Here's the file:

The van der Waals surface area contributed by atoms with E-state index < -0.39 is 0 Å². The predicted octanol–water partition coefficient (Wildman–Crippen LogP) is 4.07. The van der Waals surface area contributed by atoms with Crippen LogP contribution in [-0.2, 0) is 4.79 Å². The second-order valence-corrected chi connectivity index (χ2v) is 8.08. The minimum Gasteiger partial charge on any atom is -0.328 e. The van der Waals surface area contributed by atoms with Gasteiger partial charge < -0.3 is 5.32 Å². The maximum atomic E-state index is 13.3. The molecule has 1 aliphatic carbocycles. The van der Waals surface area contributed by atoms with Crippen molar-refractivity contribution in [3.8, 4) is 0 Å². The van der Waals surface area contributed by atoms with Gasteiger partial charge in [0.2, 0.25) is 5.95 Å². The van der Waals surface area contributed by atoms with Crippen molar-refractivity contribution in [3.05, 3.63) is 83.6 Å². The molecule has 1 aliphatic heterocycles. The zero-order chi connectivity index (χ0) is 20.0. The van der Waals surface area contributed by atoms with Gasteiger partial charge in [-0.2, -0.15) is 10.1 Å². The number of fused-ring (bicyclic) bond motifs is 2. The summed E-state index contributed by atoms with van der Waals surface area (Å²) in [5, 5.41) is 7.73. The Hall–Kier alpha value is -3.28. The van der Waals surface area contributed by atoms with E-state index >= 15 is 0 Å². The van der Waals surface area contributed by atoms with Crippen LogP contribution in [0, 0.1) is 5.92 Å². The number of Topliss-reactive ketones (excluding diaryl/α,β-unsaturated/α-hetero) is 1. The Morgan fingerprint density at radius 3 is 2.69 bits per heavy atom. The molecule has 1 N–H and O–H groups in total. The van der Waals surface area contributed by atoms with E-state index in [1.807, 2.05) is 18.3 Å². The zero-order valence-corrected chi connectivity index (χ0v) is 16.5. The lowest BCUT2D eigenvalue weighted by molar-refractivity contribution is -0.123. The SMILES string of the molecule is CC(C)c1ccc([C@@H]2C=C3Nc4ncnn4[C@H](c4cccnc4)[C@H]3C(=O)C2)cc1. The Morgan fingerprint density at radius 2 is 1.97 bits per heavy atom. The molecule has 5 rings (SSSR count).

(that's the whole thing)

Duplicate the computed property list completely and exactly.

The van der Waals surface area contributed by atoms with E-state index < -0.39 is 0 Å². The predicted octanol–water partition coefficient (Wildman–Crippen LogP) is 4.07. The van der Waals surface area contributed by atoms with Crippen LogP contribution in [-0.2, 0) is 4.79 Å². The second-order valence-corrected chi connectivity index (χ2v) is 8.08. The minimum Gasteiger partial charge on any atom is -0.328 e. The van der Waals surface area contributed by atoms with Gasteiger partial charge < -0.3 is 5.32 Å². The maximum atomic E-state index is 13.3. The molecule has 1 aliphatic carbocycles. The van der Waals surface area contributed by atoms with Crippen molar-refractivity contribution in [3.8, 4) is 0 Å². The van der Waals surface area contributed by atoms with Gasteiger partial charge in [0.2, 0.25) is 5.95 Å². The van der Waals surface area contributed by atoms with Crippen molar-refractivity contribution in [3.05, 3.63) is 83.6 Å². The molecule has 1 aliphatic heterocycles. The zero-order chi connectivity index (χ0) is 20.0. The van der Waals surface area contributed by atoms with Gasteiger partial charge in [-0.2, -0.15) is 10.1 Å². The number of fused-ring (bicyclic) bond motifs is 2. The summed E-state index contributed by atoms with van der Waals surface area (Å²) in [5, 5.41) is 7.73. The Hall–Kier alpha value is -3.28. The van der Waals surface area contributed by atoms with E-state index >= 15 is 0 Å². The van der Waals surface area contributed by atoms with Crippen LogP contribution in [0, 0.1) is 5.92 Å². The number of Topliss-reactive ketones (excluding diaryl/α,β-unsaturated/α-hetero) is 1. The Morgan fingerprint density at radius 3 is 2.69 bits per heavy atom. The molecule has 1 N–H and O–H groups in total. The van der Waals surface area contributed by atoms with E-state index in [1.807, 2.05) is 18.3 Å². The zero-order valence-corrected chi connectivity index (χ0v) is 16.5. The lowest BCUT2D eigenvalue weighted by molar-refractivity contribution is -0.123. The SMILES string of the molecule is CC(C)c1ccc([C@@H]2C=C3Nc4ncnn4[C@H](c4cccnc4)[C@H]3C(=O)C2)cc1. The Morgan fingerprint density at radius 2 is 1.97 bits per heavy atom. The molecule has 5 rings (SSSR count).